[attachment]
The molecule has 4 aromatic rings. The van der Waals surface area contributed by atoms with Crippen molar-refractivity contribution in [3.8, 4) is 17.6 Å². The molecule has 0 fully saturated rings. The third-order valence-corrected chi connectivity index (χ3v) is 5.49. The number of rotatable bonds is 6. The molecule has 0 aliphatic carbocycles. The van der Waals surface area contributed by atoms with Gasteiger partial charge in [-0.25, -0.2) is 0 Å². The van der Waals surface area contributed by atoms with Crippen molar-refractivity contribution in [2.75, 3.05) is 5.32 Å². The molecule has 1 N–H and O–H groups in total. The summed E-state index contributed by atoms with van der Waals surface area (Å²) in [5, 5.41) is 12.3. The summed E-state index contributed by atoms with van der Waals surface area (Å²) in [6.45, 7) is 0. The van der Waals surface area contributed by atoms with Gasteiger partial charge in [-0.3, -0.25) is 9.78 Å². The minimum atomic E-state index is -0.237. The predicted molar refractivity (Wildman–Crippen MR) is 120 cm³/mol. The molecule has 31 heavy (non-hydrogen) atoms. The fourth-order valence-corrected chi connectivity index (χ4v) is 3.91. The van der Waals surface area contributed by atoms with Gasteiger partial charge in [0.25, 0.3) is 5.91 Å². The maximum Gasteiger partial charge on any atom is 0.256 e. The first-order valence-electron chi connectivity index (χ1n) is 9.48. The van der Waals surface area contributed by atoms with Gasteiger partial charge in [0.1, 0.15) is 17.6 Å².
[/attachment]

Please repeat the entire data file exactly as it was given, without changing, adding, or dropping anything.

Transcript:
The molecule has 4 aromatic rings. The van der Waals surface area contributed by atoms with Crippen molar-refractivity contribution in [3.8, 4) is 17.6 Å². The molecule has 0 fully saturated rings. The third-order valence-corrected chi connectivity index (χ3v) is 5.49. The number of rotatable bonds is 6. The molecule has 0 aliphatic carbocycles. The van der Waals surface area contributed by atoms with Gasteiger partial charge in [-0.25, -0.2) is 0 Å². The van der Waals surface area contributed by atoms with Crippen molar-refractivity contribution in [2.75, 3.05) is 5.32 Å². The molecule has 1 N–H and O–H groups in total. The summed E-state index contributed by atoms with van der Waals surface area (Å²) in [5, 5.41) is 12.3. The summed E-state index contributed by atoms with van der Waals surface area (Å²) in [6.45, 7) is 0. The van der Waals surface area contributed by atoms with Gasteiger partial charge in [-0.3, -0.25) is 9.78 Å². The minimum atomic E-state index is -0.237. The predicted molar refractivity (Wildman–Crippen MR) is 120 cm³/mol. The molecule has 31 heavy (non-hydrogen) atoms. The fourth-order valence-corrected chi connectivity index (χ4v) is 3.91. The van der Waals surface area contributed by atoms with Gasteiger partial charge in [0.25, 0.3) is 5.91 Å². The maximum Gasteiger partial charge on any atom is 0.256 e. The first-order valence-electron chi connectivity index (χ1n) is 9.48. The van der Waals surface area contributed by atoms with Gasteiger partial charge in [0.1, 0.15) is 17.6 Å².